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I haven't had much experience with postgresql (none) and I am wondering/hoping that there is a better way for me to do this query.

SELECT * FROM member_copy WHERE id = 17579 OR id = 17580 OR id = 17582 ect.

There are about 800 where clauses in total so this will take a while and I need to run it on a fairly regular basis.

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  • \$\begingroup\$ If there are really 800 where clauses I think you should work on your application \$\endgroup\$ – Thomas Junk Dec 6 '13 at 22:56
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The way to write that query is:

SELECT * FROM member_copy WHERE id IN (17579, 17580, 17582);

However, the real question is, where did that list of ids come from? If the list of ids is the result of another database query, then you should be doing either a subselect or a join instead.

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  • \$\begingroup\$ Worked perfectly. It was not from a database query, somebody actually went through and picked out every number. I do not envy them. \$\endgroup\$ – inimrepus Dec 6 '13 at 20:57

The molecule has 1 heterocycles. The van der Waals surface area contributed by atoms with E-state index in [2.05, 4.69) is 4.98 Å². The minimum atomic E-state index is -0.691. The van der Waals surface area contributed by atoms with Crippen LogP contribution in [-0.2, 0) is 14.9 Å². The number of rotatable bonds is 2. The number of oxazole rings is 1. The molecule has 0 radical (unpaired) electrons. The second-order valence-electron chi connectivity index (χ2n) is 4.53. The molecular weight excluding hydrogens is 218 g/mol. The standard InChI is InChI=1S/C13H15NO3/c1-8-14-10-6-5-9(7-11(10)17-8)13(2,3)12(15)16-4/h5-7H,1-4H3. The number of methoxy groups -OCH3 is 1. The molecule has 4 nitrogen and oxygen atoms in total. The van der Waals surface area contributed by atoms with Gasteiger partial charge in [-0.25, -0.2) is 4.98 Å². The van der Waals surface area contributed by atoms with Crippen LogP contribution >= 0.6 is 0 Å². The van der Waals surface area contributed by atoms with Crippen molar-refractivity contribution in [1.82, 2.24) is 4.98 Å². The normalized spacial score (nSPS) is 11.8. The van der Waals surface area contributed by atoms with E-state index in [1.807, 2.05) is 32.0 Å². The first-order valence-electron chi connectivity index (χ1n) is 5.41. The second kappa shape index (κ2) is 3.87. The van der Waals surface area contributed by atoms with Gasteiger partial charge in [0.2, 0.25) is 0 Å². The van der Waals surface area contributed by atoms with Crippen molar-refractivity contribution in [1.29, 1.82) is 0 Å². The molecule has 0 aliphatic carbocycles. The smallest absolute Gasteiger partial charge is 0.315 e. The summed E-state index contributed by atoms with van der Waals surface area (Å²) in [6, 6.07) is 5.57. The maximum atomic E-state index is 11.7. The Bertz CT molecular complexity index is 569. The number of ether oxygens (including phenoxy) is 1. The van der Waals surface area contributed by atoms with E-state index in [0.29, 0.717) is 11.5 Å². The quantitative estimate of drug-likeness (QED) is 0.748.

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A test with EXPLAIN ANALYZE VERBOSE will show you that the form with id IN (...) in the answer of @200_success is transformed internally into:

SELECT * FROM member_copy WHERE id = ANY ('{17579, 17580, 17582}');

.. which therefore performs slightly faster to begin with (no conversion needed).

Also, the form in your question will effectively perform very similar.

With big lists, unnesting an array, followed by a JOIN will generally be faster:

SELECT m.*
FROM   unnest('{17579, 17580, 17582}'::int[]) id
JOIN   member_copy m USING (id);

Since the list is is the result of another database query, it will be fastest to combine both in one query with a JOIN.

More detailed explanation:

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For a single id the following query worked for me:

SELECT * FROM member_copy WHERE id IN ('17579');
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  • 1
    \$\begingroup\$ Could you explain how this answers the OP? \$\endgroup\$ – dfhwze Jun 14 at 9:34

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